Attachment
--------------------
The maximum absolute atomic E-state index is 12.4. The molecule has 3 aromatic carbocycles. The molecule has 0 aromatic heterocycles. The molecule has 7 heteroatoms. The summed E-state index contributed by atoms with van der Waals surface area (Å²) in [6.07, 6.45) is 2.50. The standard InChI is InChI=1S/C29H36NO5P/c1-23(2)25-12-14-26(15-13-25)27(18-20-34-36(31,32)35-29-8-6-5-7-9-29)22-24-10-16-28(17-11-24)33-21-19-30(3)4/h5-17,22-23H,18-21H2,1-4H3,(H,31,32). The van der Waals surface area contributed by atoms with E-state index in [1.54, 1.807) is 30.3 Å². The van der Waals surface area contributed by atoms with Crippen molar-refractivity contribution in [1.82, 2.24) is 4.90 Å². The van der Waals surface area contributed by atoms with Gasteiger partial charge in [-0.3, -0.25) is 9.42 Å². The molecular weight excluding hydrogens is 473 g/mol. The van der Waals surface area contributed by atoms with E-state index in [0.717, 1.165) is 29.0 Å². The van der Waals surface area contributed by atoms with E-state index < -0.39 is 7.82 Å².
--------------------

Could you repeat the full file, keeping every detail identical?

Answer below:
The maximum absolute atomic E-state index is 12.4. The molecule has 3 aromatic carbocycles. The molecule has 0 aromatic heterocycles. The molecule has 7 heteroatoms. The summed E-state index contributed by atoms with van der Waals surface area (Å²) in [6.07, 6.45) is 2.50. The standard InChI is InChI=1S/C29H36NO5P/c1-23(2)25-12-14-26(15-13-25)27(18-20-34-36(31,32)35-29-8-6-5-7-9-29)22-24-10-16-28(17-11-24)33-21-19-30(3)4/h5-17,22-23H,18-21H2,1-4H3,(H,31,32). The van der Waals surface area contributed by atoms with E-state index in [1.54, 1.807) is 30.3 Å². The van der Waals surface area contributed by atoms with Crippen molar-refractivity contribution in [1.82, 2.24) is 4.90 Å². The van der Waals surface area contributed by atoms with Gasteiger partial charge in [-0.3, -0.25) is 9.42 Å². The molecular weight excluding hydrogens is 473 g/mol. The van der Waals surface area contributed by atoms with E-state index in [0.717, 1.165) is 29.0 Å². The van der Waals surface area contributed by atoms with E-state index < -0.39 is 7.82 Å².